New & Noteworthy

exterior view of an office building

KBS Capital Markets Group

$850 million

KBS Real Estate Investment Trust II (KBS), a public, non-traded REIT based in Newport Beach, California, has sold the 300 North LaSalle building in downtown Chicago. The purchaser, fellow Newport Beach firm The Irvine Co., paid $850 million, or approximately $652 per square foot. Built in 2009 by Houston-based Hines, the 60-story trophy office tower sits on the north bank of the Chicago River and offers tenants extensive amenities, including an acclaimed steakhouse. The transaction is the largest single-building office sale in the city’s history and the third largest in the U.S. so far this year (after the sales of Five Times Square and the Time Warner Center, both in New York, for $1.5 billion and $1.31 billion, respectively).

rendering of the exterior of a mixed-use development

HKS Architects

$700 million

The Lake Erie waterfront in Cleveland could be seeing new life. The city council has approved plans for a $700 million mixed-use project on a more than 20-acre site. The three-phase project planned by Trammell Crow Co. and Cumberland Development would involve construction of 80,000 square feet of office space, 40,000 square feet of retail and restaurant space and more than 1,000 apartments. However, funding has yet to be secured.

exterior view of a market

BLT Architects

$500 million

East Market, a new mixed-use project on a 4.3-acre, full city block site in Center City Philadelphia got underway recently. An existing structure has been demolished and construction will begin this fall on the first $230 million, 650,000-square-foot phase, which will include a 17-story tower, the renovation of an existing building, and 150,000 square feet of spec office space as well as 322 apartments and 160,000 square feet of retail space. At buildout, the project, which is being developed by National Real Estate Advisors, will cost an estimated $500 million and feature 2 million square feet of space as well as approximately 9,600 square feet of digital and static signage, a first for the city.

exterior view of a warehouse

Chris J. Cross

$73 million

A 1949 building where the Western Electric Telephone Co. once produced handsets for rotary telephones has been reborn as a state-of-the-art lab and research facility. Renovated by Wexford Science & Technology at a cost of $73 million, the 183,000-square-foot, LEED Platinum-certified @4240 building is located in St. Louis’ Cortex Innovation Community. Building tenants include Washington University’s Office of Technology Management, several of the university’s medical school offices and the first Cambridge Innovation Center to be located outside of the Boston area. The 200-acre midtown industrial district is being transformed by five educational, research and health care institutions into a vibrant, 24/7 mixed-use neighborhood designed as a regional epicenter of innovation and entrepreneurship.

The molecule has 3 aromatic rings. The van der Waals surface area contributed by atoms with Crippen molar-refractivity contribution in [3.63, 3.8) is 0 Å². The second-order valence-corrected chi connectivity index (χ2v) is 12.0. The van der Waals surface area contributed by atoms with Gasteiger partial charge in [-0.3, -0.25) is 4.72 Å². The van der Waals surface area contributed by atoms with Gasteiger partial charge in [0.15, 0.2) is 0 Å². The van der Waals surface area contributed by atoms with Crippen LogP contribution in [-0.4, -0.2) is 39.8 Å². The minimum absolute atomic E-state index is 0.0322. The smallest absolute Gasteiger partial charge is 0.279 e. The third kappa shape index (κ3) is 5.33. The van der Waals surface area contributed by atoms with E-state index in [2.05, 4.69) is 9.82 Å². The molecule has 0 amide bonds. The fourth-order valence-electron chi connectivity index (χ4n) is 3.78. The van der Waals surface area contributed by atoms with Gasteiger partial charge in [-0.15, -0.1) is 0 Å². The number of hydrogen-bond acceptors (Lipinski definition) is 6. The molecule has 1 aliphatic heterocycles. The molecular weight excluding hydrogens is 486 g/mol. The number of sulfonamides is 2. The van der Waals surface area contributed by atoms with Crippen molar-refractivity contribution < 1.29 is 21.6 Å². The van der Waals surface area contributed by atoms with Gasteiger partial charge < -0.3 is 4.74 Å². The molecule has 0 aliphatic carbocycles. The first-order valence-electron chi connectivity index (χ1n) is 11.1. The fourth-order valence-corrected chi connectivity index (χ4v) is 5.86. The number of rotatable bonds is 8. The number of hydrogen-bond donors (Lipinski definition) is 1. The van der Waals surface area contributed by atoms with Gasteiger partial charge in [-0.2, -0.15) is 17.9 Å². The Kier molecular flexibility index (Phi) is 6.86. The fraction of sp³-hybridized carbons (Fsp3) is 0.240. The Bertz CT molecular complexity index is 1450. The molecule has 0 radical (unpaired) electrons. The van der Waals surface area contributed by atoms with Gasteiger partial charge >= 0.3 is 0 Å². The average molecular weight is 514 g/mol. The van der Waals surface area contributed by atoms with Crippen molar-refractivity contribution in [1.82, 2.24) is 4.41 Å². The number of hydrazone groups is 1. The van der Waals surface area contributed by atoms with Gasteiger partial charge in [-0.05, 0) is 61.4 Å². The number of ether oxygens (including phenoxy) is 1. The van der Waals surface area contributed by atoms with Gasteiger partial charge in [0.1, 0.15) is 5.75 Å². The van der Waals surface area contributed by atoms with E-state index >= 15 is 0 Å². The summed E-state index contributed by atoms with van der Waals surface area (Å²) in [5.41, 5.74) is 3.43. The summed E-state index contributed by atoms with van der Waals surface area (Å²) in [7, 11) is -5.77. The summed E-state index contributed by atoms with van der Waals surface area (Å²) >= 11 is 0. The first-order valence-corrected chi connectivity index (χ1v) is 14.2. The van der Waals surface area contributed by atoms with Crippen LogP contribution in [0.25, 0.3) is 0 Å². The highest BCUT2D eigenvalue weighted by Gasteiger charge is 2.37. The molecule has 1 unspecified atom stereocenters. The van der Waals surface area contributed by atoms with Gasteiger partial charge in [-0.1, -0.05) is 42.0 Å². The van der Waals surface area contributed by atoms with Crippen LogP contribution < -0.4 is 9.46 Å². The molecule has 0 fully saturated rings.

roof with plants on it

DDOE & Anacostia Watershed Society

2 million sq. ft. 

The District of Columbia now has more than 2 million square feet of green roofs installed on more than 200 buildings, thanks in large part to innovative programs led by the District Department of the Environment (DDOE), private companies and several nonprofit groups. Green roofs help new development projects and additions over 5,000 square feet meet a requirement to manage the first 1.2 inches of rainfall; DDOE also provides a reduced stormwater fee for buildings with green roofs and a green roof rebate program (RiverSmart Rooftops) administered by the Anacostia Watershed Society that offers developers $7 to $15 per square foot to voluntarily install new green roofs.

electric car plugged into a charging station

BlueIndy/Pierre Moussart

500 cars

An electric car-sharing service known as BlueIndy launched in Indianapolis this summer with 500 cars and 1,000 charging stations at 200 locations. The Bolloré Group, which already runs similar programs in France, including Paris’ Autolib service, is investing $35 million in the project to provide the cars and infrastructure. Indianapolis Power & Light is spending $16 million to install the charging stations.

From the Archives: Business / Trends Articles from the Previous Issue

industrial park

The New Industrial Revolution 

All real estate is local. While that paradigm holds true for warehouses, the most interesting aspect of industrial real estate is that the opposite is also true. It is the only property type in which an Ohio manufacturer who outsources production to China can end up creating demand for logistics space in Southern California’s Inland Empire. That is exactly what has happened during the last decade.

conveyor belt with packages

The View From E.CON: The Future of Industrial Real Estate Is E-commerce 

The expanding world of e-commerce is rapidly and forever changing the way that goods are bought and sold — as well as how they are transported, stored and distributed. Industrial developers, owners and investors who can provide the types of facilities that e-commerce needs will survive and thrive during the next decade. But forecasting and understanding those needs is no easy task.